In the international trade network, links express the (temporary) presence of a commercial exchange of goods between any two countries. Given the dynamical behaviour of the trade network, where links are created and dismissed every year, predicting the link activation/deactivation is an open research question.
Through the international trade network of agricultural goods, water resources are ‘virtually’ transferred from the country of production to the country of consumption. We propose a novel methodology for link prediction applied to the network of virtual water trade. Starting from the assumption of having links between any two countries, we estimate the associated virtual water flows by means of a gravity-law model using country and link characteristics as drivers.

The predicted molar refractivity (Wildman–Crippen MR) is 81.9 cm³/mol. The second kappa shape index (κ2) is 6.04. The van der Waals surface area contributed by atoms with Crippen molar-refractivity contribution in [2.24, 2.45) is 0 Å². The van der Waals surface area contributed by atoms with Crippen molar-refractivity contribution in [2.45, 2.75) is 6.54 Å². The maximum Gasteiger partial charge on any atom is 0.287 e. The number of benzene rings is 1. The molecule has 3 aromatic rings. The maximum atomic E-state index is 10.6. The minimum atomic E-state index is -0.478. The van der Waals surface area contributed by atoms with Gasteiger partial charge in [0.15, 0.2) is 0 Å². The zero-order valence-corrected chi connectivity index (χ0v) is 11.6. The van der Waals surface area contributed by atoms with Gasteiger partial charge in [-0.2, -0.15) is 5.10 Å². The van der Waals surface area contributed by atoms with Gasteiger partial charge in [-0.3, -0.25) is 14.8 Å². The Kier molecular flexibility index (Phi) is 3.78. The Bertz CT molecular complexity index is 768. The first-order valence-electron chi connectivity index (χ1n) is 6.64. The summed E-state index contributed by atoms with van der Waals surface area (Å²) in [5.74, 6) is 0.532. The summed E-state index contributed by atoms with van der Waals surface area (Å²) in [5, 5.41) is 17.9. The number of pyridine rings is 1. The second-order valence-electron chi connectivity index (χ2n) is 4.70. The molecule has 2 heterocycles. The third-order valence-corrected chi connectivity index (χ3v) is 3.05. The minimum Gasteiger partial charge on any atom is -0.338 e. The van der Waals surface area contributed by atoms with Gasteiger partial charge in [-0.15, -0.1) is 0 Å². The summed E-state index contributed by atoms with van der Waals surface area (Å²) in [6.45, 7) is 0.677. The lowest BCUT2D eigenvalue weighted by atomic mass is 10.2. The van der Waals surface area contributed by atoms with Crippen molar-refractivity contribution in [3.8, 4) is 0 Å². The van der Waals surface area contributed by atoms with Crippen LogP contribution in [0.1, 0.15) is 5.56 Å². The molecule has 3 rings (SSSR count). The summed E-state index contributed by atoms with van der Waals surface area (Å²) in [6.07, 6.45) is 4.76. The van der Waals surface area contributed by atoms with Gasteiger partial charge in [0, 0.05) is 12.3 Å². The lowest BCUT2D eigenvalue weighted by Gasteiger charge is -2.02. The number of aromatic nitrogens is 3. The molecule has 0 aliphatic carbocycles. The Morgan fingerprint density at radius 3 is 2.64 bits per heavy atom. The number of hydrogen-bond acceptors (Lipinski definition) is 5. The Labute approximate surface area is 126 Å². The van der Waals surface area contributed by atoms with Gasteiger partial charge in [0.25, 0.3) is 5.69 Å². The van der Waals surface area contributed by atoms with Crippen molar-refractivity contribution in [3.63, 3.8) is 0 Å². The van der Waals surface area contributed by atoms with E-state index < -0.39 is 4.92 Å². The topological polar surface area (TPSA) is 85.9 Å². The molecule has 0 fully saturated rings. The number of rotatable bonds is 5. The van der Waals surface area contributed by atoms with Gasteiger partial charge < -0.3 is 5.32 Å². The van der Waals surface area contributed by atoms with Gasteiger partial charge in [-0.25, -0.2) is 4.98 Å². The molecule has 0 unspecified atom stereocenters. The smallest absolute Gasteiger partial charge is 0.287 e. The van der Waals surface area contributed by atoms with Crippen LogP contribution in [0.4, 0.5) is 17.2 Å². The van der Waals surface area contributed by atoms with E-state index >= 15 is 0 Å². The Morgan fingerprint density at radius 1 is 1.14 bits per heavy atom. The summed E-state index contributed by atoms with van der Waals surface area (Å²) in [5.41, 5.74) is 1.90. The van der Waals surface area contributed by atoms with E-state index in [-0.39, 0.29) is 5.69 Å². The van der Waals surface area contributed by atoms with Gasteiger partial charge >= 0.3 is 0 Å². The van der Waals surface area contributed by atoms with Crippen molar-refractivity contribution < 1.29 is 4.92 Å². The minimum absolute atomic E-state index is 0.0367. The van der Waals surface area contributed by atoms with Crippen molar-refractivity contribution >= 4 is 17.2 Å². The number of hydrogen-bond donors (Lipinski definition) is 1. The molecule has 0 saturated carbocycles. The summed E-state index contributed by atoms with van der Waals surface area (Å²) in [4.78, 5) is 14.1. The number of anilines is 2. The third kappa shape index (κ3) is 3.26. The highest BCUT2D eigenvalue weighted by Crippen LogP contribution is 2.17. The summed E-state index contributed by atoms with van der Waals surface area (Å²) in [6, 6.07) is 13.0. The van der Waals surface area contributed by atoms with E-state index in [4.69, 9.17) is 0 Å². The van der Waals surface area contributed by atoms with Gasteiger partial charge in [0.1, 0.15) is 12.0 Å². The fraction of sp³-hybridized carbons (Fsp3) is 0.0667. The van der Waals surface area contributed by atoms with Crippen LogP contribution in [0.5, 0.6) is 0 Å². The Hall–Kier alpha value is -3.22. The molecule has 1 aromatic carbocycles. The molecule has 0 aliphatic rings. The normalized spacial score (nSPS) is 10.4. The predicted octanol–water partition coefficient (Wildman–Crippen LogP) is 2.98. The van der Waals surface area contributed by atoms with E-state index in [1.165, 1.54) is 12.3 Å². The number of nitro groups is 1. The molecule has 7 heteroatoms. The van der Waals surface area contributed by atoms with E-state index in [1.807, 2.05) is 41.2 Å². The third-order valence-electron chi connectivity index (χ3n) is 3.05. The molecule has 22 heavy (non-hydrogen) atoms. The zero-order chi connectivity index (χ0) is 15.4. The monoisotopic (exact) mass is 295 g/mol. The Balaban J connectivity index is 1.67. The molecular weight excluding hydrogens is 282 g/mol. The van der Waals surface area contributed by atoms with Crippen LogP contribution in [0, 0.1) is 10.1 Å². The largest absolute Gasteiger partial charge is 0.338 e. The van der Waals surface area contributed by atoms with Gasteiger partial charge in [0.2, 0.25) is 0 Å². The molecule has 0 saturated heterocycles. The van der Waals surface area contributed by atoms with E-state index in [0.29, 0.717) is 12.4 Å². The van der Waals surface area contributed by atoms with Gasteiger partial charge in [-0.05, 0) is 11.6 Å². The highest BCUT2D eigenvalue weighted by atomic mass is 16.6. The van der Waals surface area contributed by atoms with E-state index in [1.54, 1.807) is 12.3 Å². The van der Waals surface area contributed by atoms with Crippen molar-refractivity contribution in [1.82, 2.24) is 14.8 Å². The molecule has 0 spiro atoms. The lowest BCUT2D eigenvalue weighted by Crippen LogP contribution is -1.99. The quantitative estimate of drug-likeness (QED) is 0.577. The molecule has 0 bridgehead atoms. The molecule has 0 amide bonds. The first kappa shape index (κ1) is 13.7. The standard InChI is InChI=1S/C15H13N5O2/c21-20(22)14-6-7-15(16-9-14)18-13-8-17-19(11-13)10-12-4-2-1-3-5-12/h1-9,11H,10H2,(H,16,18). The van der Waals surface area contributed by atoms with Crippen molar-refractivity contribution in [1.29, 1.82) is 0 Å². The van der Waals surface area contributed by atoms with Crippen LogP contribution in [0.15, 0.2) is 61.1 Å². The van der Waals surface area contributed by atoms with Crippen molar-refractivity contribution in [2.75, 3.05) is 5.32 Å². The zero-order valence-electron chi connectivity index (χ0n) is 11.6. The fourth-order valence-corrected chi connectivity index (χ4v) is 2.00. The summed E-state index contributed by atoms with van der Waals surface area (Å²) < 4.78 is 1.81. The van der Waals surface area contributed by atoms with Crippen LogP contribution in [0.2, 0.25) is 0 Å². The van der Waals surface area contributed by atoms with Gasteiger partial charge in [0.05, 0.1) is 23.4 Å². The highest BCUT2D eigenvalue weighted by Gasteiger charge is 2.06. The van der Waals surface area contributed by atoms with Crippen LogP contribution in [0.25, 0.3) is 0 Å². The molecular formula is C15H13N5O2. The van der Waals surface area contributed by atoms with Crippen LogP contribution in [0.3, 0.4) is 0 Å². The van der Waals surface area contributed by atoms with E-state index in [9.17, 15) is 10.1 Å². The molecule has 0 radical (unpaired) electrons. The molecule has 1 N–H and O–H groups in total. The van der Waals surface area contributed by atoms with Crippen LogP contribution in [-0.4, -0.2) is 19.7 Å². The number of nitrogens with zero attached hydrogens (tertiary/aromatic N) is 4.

We consider the links with estimated flows higher than 1000 m3/year as active links, while the others as non-active links. Flows traded along estimated active links are then re-estimated using a similar but differently-calibrated gravity-law model.
We were able to correctly model 84% of the existing links and 93% of the non-existing links in year 2011. It is worth to note that the predicted active links carry 99% of the global virtual water flow; hence, missed links are mainly those where a minimum volume of virtual water is exchanged.
Results indicate that, over the period from 1986 to 2011, population, geographical distances between countries, and agricultural efficiency (through fertilizers use) are the major factors driving the link activation and deactivation. As opposed to other (network-based) models for link prediction, the proposed method is able to reconstruct the network architecture without any prior knowledge of the network topology, using only the nodes and links attributes; it thus represents a general method that can be applied to other networks such as food or value trade networks.